Great Falls, MT – A Montana man originally charged with over 60 counts of child sex abuse was sentenced to one year of probation on Monday.
The conviction will be removed from his record if he successfully completes the term of community supervision.
During his sentencing hearing on July 20, William Miller told the court that he has tried to be a good citizen, but that he has had “really bad luck,” the Great Falls Tribune reported.
“All this happened to me, my wife, our kid has just been a tragic thing,” Miller complained before receiving his lenient sentence. “It’s destroyed our lives, and we’re suffering. I’ve served time in jail for stuff that I didn’t even do.”
The 51-year-old defendant was accused in February of 2019 of raping a 14-year-old girl at her residence one year prior, WNYW reported.
The victim further alleged that in another encounter, Miller allowed an 11-year-old boy to rape her while he watched.
As he was sitting in jail on the initial rape charge in February of 2019, police allegedly received an anonymous tip that Miller was making calls from the jail in an attempt to get someone to go to his home in Neihart, find his cell phone, and destroy it, KFBB reported.
Investigators were able to obtain a search warrant for Miller’s home prior to the evidence being destroyed.
According to court records, Miller had thousands of bestiality-related images and multiple images of child pornography on his devices, KFBB reported.
The state filed 64 counts of sexual abuse of children against Miller in August of 2019, the Great Falls Tribune reported.
Cascade County Deputy Attorney Kory Larsen told The Police Tribune that all 64 counts involved a single victim.
But the victim was not the same teen who he allegedly raped in 2018.
Shiloh Young, 19, testified that she was 17 years old when she sent Miller a photo of herself to help her deal with body image issues she was having at the time, the Great Falls Tribune reported.
Young said she married Miller three months ago.
“William is a kind, compassionate, empathetic man. Never has he manipulated or controlled me,” she told Cascade County District Court Judge Elizabeth Best. “I ask that we be free of this charge. I feel that we have suffered enough, and I am not a victim of my husband.”
Under the terms of the plea agreement, Miller was allowed to plead guilty to a single felony count of possession of child pornography, Larsen told The Police Tribune on Friday.
Miller also pleaded guilty to a single misdemeanor count of unsworn falsification to authorities, the Great Falls Tribune reported.
He faced up to 10 years in prison on the felony charge, which is not subject to a mandatory minimum, Larsen told The Police Tribune.
Per the terms of the plea agreement, the prosecutor did not make any recommendations to the court regarding Miller’s sentencing, Larsen noted.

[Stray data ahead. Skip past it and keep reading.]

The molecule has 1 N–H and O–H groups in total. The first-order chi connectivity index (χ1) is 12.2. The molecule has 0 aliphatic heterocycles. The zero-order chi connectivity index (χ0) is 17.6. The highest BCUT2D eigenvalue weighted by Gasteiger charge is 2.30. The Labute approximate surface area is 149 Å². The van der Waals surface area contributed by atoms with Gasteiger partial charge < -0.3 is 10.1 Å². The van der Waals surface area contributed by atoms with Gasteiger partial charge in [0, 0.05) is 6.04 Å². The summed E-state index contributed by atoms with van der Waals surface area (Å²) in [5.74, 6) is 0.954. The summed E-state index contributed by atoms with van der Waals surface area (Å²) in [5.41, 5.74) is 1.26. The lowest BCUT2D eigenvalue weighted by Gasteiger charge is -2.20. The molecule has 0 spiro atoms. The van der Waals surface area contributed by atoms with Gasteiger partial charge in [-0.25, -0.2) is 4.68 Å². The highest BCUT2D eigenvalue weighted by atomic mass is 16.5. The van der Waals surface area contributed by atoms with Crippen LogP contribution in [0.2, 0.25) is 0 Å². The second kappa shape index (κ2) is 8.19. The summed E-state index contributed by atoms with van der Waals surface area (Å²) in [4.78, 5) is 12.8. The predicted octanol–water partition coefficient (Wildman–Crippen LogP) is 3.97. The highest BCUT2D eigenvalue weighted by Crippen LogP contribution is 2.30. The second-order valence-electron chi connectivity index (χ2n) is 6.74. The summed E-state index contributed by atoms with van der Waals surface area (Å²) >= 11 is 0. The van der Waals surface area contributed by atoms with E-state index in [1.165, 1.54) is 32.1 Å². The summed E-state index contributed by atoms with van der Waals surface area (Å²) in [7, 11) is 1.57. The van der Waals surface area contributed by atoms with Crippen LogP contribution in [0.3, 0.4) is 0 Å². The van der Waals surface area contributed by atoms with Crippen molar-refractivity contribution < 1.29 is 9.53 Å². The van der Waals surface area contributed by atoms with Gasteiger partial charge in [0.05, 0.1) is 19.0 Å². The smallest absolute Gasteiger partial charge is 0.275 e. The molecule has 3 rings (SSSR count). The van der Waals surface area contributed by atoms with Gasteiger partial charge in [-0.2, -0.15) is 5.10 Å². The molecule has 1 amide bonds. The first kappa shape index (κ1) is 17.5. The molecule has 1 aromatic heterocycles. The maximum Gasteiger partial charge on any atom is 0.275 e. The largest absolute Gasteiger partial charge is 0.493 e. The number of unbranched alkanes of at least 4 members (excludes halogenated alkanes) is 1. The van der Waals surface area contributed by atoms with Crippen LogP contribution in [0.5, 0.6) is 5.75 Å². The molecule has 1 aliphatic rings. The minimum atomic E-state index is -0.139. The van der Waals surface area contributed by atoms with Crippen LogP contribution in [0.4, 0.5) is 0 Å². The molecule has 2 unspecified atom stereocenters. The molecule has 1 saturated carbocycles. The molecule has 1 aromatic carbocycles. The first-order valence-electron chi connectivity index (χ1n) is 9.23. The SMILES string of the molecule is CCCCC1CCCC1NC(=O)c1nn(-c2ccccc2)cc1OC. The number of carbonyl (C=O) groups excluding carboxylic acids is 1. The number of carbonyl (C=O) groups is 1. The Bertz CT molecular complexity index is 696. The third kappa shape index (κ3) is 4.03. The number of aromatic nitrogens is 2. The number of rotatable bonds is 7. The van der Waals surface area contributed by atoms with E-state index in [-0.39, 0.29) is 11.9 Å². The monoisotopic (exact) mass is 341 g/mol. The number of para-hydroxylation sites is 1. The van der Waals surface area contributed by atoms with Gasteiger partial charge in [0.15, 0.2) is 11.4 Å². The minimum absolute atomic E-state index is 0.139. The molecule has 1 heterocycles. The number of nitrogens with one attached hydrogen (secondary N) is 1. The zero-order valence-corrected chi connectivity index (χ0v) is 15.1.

He told The Police Tribune that the agreement was established because the victim “was not in favor of prosecution,” and because “all of the charged images were of the same person.”
Best ultimately deferred imposition of sentence on Miller’s felony count for one year, the Great Falls Tribune reported.
In the event Miller successfully completes an outpatient sexual offender treatment program and abides by the other conditions of his sentence, the conviction will be removed from his record after the one-year probationary period.
Best sentenced Miller to 180 days in jail for the misdemeanor charge, gave him credit for 384 days served, and ordered that the sentence run concurrently with his felony probation, the Great Falls Tribune reported.
Best noted that she could not consider all 64 charges Miller initially faced because he was only convicted of the single felony count due to the terms of the plea agreement.
“I think it’s really easy and it’s easy for courts, from the bench, to use these offenses as an opportunity to grandstand and to make statements for the newspaper and TV,” she said, according to the Great Falls Tribune. “They’re very, very loaded charges. They’re very difficult charges to defend against.”
The judge said that the lenient sentence was warranted because Miller was considered to be a low-level sex offender and had no prior felonies on his record.
Larsen told The Police Tribune he was unable to discuss the reasons why the allegations made by the 14-year-old girl were not prosecuted.
“I can’t disclose the details on that, but we would not have been able to meet our burden had that matter gone to trial,” he said.
If Miller successfully completes his one-year probation sentence, he will also be eligible to have his name removed from the sex offender registry, the Great Falls Tribune reported.